Michigan in the Civil War

Browse by Name: Travis, John D.

Travis family

The papers of the Travis family of Montpelier, Ohio, include letters of John D. Travis, who served in Company G, 68th Ohio Infantry. There are about twenty letters written to his brother and sister in which he talks about home affairs and girl friends at home. He describes many of their camps, such as Camp Chase and one late at night when most of the men are sleeping. He writes about the long hard marches, often through beautiful country, though fatigue, little food, and a hot sun cause casualties among the men. There are foraging parties that yield potatoes, pork, chestnuts, and honey; or they guard a forage train Of 300 wagon loads of corn.

General Grant reviews the troops. Bands play for parades or serenade visiting generals, such as the 20th Ohio Band, and "you had better believe they made good music," he said.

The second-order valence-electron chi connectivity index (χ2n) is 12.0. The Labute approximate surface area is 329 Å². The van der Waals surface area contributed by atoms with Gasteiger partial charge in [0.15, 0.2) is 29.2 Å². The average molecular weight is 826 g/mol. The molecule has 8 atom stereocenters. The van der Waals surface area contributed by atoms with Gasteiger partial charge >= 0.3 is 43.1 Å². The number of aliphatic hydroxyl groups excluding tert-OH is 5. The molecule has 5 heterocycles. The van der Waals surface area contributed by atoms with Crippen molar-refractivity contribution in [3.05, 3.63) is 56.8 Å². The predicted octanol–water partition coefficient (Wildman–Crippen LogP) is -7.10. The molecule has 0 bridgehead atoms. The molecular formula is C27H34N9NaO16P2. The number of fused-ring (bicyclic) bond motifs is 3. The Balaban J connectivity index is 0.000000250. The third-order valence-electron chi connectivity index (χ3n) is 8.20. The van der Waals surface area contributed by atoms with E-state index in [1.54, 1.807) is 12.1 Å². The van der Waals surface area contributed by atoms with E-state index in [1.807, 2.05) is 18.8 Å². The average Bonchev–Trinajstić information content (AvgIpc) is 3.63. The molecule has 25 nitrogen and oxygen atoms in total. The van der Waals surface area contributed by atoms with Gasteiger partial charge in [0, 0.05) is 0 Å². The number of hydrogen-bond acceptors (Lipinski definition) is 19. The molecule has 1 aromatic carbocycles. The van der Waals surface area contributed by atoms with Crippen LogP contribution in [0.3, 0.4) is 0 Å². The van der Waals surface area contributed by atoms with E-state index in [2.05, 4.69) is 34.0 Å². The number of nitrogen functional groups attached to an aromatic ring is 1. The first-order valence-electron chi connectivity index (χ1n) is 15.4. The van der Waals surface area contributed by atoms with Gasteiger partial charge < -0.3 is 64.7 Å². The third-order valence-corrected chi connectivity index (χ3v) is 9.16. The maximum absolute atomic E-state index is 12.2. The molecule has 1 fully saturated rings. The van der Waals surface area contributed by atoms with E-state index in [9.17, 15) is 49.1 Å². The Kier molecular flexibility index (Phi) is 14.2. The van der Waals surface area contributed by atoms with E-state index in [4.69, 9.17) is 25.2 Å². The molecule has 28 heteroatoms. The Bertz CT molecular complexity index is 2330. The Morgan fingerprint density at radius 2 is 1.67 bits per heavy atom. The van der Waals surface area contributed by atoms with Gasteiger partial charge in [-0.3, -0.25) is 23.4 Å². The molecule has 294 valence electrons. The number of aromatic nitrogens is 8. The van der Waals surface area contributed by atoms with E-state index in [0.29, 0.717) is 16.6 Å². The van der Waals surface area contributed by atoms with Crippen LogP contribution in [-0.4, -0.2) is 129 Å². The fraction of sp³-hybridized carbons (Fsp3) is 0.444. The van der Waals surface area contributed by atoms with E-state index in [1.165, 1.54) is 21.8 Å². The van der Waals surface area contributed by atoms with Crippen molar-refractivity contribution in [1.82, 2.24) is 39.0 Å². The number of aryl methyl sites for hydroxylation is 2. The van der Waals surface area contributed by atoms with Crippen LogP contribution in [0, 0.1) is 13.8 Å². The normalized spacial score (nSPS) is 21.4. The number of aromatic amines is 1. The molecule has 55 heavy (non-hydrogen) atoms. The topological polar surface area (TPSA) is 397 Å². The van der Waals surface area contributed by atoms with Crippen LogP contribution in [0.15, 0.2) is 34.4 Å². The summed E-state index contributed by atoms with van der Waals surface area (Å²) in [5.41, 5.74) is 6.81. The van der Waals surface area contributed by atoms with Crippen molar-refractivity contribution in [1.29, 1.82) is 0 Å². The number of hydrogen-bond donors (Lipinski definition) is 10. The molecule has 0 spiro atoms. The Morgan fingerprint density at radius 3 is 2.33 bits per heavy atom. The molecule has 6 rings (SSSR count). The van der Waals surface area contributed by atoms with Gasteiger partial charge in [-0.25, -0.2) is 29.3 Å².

Yanks and Rebs greet each other across picket lines or rifle pits, trading hardtack for tobacco; or exchanging comments such as, "Has our firing killed any one on your side?" "No, but we killed two of your best friends, Yank. One was a Negro and one was a hog." Then they went to shooting each other again.

They are engaged in the battles around Vicksburg where boats, protected by cotton bales, are running the blockade with provisions for Grant's army. In the battle of Milliken's Bend, Travis said all the Black officers but one were killed.

There are many encounters on the way to Atlanta. He said "I never saw such slaughter of grey backs in my life. They had five men killed to our one." ... "The Rebels say that Hood said he intended to destroy either our army or his own. I think he came as near destroying his own army as was necessary."